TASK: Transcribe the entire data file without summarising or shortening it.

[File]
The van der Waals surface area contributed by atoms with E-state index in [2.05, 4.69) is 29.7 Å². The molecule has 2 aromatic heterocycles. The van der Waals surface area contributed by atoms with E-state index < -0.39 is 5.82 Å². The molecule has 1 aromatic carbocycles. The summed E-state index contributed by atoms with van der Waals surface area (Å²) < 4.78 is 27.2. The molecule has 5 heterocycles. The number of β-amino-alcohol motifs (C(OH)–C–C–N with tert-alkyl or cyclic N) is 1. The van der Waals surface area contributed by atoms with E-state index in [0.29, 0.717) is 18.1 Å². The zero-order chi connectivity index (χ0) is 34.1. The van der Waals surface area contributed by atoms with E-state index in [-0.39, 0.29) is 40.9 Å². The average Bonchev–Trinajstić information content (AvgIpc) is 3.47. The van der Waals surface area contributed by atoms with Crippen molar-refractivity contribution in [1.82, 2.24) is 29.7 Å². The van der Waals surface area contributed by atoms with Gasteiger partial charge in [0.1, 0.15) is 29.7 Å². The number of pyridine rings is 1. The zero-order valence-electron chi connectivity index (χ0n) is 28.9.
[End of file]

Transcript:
The van der Waals surface area contributed by atoms with E-state index in [2.05, 4.69) is 29.7 Å². The molecule has 2 aromatic heterocycles. The van der Waals surface area contributed by atoms with E-state index < -0.39 is 5.82 Å². The molecule has 1 aromatic carbocycles. The summed E-state index contributed by atoms with van der Waals surface area (Å²) < 4.78 is 27.2. The molecule has 5 heterocycles. The number of β-amino-alcohol motifs (C(OH)–C–C–N with tert-alkyl or cyclic N) is 1. The van der Waals surface area contributed by atoms with E-state index in [0.29, 0.717) is 18.1 Å². The zero-order chi connectivity index (χ0) is 34.1. The van der Waals surface area contributed by atoms with E-state index in [-0.39, 0.29) is 40.9 Å². The average Bonchev–Trinajstić information content (AvgIpc) is 3.47. The van der Waals surface area contributed by atoms with Crippen molar-refractivity contribution in [1.82, 2.24) is 29.7 Å². The van der Waals surface area contributed by atoms with Gasteiger partial charge in [0.1, 0.15) is 29.7 Å². The number of pyridine rings is 1. The zero-order valence-electron chi connectivity index (χ0n) is 28.9.